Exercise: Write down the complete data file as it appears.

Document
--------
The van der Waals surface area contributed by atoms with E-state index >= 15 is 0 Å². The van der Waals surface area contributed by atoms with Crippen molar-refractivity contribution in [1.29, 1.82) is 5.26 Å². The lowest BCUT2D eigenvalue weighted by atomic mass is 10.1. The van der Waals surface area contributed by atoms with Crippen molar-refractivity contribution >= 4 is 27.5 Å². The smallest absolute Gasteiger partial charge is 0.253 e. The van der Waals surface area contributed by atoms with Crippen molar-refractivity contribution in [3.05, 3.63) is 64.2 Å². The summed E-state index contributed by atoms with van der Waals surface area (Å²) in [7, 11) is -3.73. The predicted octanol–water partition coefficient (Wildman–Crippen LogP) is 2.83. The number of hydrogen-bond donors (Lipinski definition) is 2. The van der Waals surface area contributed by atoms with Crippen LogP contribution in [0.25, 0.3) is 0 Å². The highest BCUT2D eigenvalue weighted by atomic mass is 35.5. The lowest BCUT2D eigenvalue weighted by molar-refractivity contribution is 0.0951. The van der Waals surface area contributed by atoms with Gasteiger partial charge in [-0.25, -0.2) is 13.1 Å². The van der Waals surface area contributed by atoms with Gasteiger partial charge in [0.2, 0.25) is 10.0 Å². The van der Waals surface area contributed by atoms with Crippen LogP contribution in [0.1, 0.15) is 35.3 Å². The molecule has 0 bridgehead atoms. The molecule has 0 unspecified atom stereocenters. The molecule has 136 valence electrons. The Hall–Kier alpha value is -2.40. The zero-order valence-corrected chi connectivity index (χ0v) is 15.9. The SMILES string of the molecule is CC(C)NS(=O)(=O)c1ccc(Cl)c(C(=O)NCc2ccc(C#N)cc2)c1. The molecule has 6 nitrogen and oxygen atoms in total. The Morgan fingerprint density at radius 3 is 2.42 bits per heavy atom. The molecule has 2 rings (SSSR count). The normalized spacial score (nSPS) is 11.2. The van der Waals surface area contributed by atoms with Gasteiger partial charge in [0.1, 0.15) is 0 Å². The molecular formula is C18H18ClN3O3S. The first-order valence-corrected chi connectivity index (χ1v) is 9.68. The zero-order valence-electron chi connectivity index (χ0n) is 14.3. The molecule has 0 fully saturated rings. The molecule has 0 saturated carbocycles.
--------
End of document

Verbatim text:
The van der Waals surface area contributed by atoms with E-state index >= 15 is 0 Å². The van der Waals surface area contributed by atoms with Crippen molar-refractivity contribution in [1.29, 1.82) is 5.26 Å². The lowest BCUT2D eigenvalue weighted by atomic mass is 10.1. The van der Waals surface area contributed by atoms with Crippen molar-refractivity contribution >= 4 is 27.5 Å². The smallest absolute Gasteiger partial charge is 0.253 e. The van der Waals surface area contributed by atoms with Crippen molar-refractivity contribution in [3.05, 3.63) is 64.2 Å². The summed E-state index contributed by atoms with van der Waals surface area (Å²) in [7, 11) is -3.73. The predicted octanol–water partition coefficient (Wildman–Crippen LogP) is 2.83. The number of hydrogen-bond donors (Lipinski definition) is 2. The van der Waals surface area contributed by atoms with Crippen LogP contribution in [0.25, 0.3) is 0 Å². The highest BCUT2D eigenvalue weighted by atomic mass is 35.5. The lowest BCUT2D eigenvalue weighted by molar-refractivity contribution is 0.0951. The van der Waals surface area contributed by atoms with Gasteiger partial charge in [-0.25, -0.2) is 13.1 Å². The van der Waals surface area contributed by atoms with Gasteiger partial charge in [0.2, 0.25) is 10.0 Å². The van der Waals surface area contributed by atoms with Crippen LogP contribution in [0.1, 0.15) is 35.3 Å². The molecule has 0 bridgehead atoms. The molecule has 0 unspecified atom stereocenters. The molecule has 136 valence electrons. The Hall–Kier alpha value is -2.40. The zero-order valence-corrected chi connectivity index (χ0v) is 15.9. The SMILES string of the molecule is CC(C)NS(=O)(=O)c1ccc(Cl)c(C(=O)NCc2ccc(C#N)cc2)c1. The molecule has 6 nitrogen and oxygen atoms in total. The Morgan fingerprint density at radius 3 is 2.42 bits per heavy atom. The molecule has 2 rings (SSSR count). The normalized spacial score (nSPS) is 11.2. The van der Waals surface area contributed by atoms with Gasteiger partial charge in [0.1, 0.15) is 0 Å². The molecular formula is C18H18ClN3O3S. The first-order valence-corrected chi connectivity index (χ1v) is 9.68. The zero-order valence-electron chi connectivity index (χ0n) is 14.3. The molecule has 0 fully saturated rings. The molecule has 0 saturated carbocycles.